3.10 am in the morning. An ungodly hour, and believe me I wouldn’t be here unless I had to. But there’s an early plane to catch to get to Munich for a business meeting and that means a two hour drive to the airport.
The car heater stretches itself into life and I begin to feel its warmth whispering about me as I come off the slip road and onto the dual carriageway. As expected there is no other traffic about and I gradually power up to a steady seventy-five miles per hour before tripping the cruise control, my headlights pushing the waves of dark night to the side. The road slips beneath me quickly and quietly and only the occasional glare of oncoming lights from the opposite carriageway breaks the isolation. The radio has little to offer. Too much self-interested chattering for my liking, so I switch to my iPod and let Handel soften the blow of an irregular start to what will be a long, long day.
Twenty minutes later and the horizon holds the phosphorous glow of a street lamp constellation coming closer, heralding the approach of a service station. Soon the lights envelop me like a super star’s dressing mirror and I pull over and buy coffee, to go. As I walk into the coffee shop a blonde lady of about my age is leaving. She is struggling to open the door while holding a cardboard cup in one hand and a mobile phone in the other which is clenched to her ear. She smiles, but half-heartedly, her mind obviously on the conversation she is having, which sounds tense, clipped, and precise.
‘I told you I had to leave early.’
‘Please, don’t start now.’
‘For God’s sake, can’t we talk about this later?’
In the service area a waxen-faced girl with black lipstick serves me, her object seeming to be to take as much money from me as possible while exchanging a minimum of conversation. In a little over five minutes I am back in the car. I have Handel, the occasional sip of super-heated milk and caffeine and about eighty miles to go.
Minutes later and my screen is filled with a cacophony of red and blue lights that have me slowing to sixty, forty and an eventual stop before a temporary blue metal sign in the road that says, Police STOP. Accident Ahead. Checking my rear-view mirror there is nothing behind me, but I press the hazard warning lights anyway, although their muted flashing is doubtless lost in the greater light show that I am now a part of. I check my watch to see I have time in hand, as long as the wait is not too long. At least I am in pole position, ready to get going again as soon as possible.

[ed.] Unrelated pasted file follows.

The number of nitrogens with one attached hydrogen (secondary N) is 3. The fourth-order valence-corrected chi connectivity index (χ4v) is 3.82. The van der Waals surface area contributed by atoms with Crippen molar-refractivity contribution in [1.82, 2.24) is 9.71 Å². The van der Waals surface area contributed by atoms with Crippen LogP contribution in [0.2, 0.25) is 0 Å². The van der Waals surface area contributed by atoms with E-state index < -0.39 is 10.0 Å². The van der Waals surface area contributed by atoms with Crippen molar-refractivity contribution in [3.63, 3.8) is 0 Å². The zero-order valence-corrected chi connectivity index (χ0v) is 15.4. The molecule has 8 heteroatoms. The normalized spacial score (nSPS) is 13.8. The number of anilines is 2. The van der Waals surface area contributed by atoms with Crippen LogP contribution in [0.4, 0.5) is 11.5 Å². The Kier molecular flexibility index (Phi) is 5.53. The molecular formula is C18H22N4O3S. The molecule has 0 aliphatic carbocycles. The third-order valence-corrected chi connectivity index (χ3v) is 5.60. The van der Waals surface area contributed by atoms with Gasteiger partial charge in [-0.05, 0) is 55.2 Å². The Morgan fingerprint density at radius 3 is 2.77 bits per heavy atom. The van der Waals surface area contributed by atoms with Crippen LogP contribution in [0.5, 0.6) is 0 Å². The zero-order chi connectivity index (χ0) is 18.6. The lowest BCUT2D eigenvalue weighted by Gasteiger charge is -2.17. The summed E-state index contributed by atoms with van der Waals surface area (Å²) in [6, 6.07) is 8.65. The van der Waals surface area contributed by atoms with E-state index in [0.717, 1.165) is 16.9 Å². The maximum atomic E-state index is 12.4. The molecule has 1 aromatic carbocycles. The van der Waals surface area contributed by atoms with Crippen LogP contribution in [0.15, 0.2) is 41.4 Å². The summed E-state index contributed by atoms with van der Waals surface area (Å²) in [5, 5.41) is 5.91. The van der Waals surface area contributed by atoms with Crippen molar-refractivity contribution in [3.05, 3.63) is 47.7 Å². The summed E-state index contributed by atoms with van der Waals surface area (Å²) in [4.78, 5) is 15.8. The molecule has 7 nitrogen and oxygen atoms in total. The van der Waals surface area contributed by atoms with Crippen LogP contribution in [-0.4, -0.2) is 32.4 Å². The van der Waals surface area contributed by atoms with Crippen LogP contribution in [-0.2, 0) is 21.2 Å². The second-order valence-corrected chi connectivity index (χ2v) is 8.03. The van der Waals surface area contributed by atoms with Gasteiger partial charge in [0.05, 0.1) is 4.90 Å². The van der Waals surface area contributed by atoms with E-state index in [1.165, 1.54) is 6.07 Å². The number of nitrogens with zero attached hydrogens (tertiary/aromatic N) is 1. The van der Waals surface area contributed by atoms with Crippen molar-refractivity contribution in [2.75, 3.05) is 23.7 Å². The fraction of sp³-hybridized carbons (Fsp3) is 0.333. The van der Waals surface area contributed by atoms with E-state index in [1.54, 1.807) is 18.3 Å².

I can see a policeman beyond the sign, picked out in reflective yellow. He is talking on his radio and acknowledges me with a small lift of his arm before turning away. His face is in shadow from the peak of his cap, but he looks young, and very cold.
I don’t see the lights come up behind me but suddenly I am aware that another car has pulled up to my left. It’s a silver Mercedes, small and sporty. I can see the driver is the blonde I saw leaving the coffee shop. I must have overtaken her without realising, or maybe she lingered in the car park before leaving. She doesn’t look at me but I can see her lips moving, the phone still held to her ear and her dashboard lights casting a luxuriant yet ephemeral glow onto her face. I glance again at the policeman. Has he noticed her? Will he tell her off about the phone?
When I look again I see her wipe a hand across her face. I realise she is crying. Then she looks to her right, directly into my eyes, but there is no recognition, no animation. They are just eyes, but they are black, chilled and like grit in virgin snow. My polite smile dies before it is born and I look away.
A tap on my driver’s window makes me jump. It’s the policeman, smiling tightly, waving me through. As I engage the gears and crawl on I see she is still crying, still looking at me, watching me leave her behind.
Past the sign I come to the source of the blue and red lights. There are two ambulances, a fire engine and two police cars. Emergency workers are huddled around a twisted frieze of kinetically induced statuary. I look but I don’t gawp. In seconds I am past and back up to speed. There is nothing behind me, darkness in front of me and still seventy miles to go. I push the cruise control to eighty and concentrate on getting to the airport.
A little over an hour and a half later I have my boarding pass and stand in a small queue for security. My mind relaxes. I am on time. Only then do I think again about the twisted, ugly wreckage and realise what I saw as a chilled vibration slips up my spine. A silver Mercedes, small and sporty, and the fading lustre of blonde hair framed in the shattered driver’s window.